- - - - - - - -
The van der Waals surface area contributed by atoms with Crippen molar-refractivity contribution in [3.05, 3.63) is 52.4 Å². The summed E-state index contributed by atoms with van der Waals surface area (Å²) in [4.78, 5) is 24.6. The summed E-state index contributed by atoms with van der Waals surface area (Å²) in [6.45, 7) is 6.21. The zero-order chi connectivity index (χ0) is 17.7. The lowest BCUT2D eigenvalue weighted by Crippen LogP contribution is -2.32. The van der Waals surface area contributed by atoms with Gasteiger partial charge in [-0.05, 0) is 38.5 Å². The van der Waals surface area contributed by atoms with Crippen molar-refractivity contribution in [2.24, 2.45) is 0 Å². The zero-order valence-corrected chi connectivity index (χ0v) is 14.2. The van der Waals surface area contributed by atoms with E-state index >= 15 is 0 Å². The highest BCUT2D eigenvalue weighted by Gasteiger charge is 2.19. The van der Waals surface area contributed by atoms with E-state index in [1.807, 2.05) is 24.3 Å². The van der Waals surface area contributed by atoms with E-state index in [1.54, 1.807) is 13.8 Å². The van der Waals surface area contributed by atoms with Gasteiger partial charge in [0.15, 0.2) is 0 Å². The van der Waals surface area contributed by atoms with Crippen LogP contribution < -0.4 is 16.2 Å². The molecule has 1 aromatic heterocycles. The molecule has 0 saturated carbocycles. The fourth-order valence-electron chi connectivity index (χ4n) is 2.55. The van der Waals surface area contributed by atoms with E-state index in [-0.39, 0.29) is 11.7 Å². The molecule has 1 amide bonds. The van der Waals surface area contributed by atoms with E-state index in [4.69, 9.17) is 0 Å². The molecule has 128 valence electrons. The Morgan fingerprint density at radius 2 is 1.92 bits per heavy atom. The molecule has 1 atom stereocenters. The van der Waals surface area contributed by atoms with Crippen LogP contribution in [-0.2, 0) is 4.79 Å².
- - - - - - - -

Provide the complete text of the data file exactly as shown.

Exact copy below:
The van der Waals surface area contributed by atoms with Crippen molar-refractivity contribution in [3.05, 3.63) is 52.4 Å². The summed E-state index contributed by atoms with van der Waals surface area (Å²) in [4.78, 5) is 24.6. The summed E-state index contributed by atoms with van der Waals surface area (Å²) in [6.45, 7) is 6.21. The zero-order chi connectivity index (χ0) is 17.7. The lowest BCUT2D eigenvalue weighted by Crippen LogP contribution is -2.32. The van der Waals surface area contributed by atoms with Gasteiger partial charge in [-0.05, 0) is 38.5 Å². The van der Waals surface area contributed by atoms with Crippen molar-refractivity contribution in [2.24, 2.45) is 0 Å². The zero-order valence-corrected chi connectivity index (χ0v) is 14.2. The van der Waals surface area contributed by atoms with E-state index >= 15 is 0 Å². The highest BCUT2D eigenvalue weighted by Gasteiger charge is 2.19. The van der Waals surface area contributed by atoms with E-state index in [1.807, 2.05) is 24.3 Å². The van der Waals surface area contributed by atoms with E-state index in [1.54, 1.807) is 13.8 Å². The van der Waals surface area contributed by atoms with Gasteiger partial charge in [0.15, 0.2) is 0 Å². The van der Waals surface area contributed by atoms with Crippen LogP contribution < -0.4 is 16.2 Å². The molecule has 1 aromatic heterocycles. The molecule has 0 saturated carbocycles. The fourth-order valence-electron chi connectivity index (χ4n) is 2.55. The van der Waals surface area contributed by atoms with E-state index in [-0.39, 0.29) is 11.7 Å². The molecule has 1 amide bonds. The van der Waals surface area contributed by atoms with E-state index in [4.69, 9.17) is 0 Å². The molecule has 128 valence electrons. The Morgan fingerprint density at radius 2 is 1.92 bits per heavy atom. The molecule has 1 atom stereocenters. The van der Waals surface area contributed by atoms with Crippen LogP contribution in [-0.2, 0) is 4.79 Å².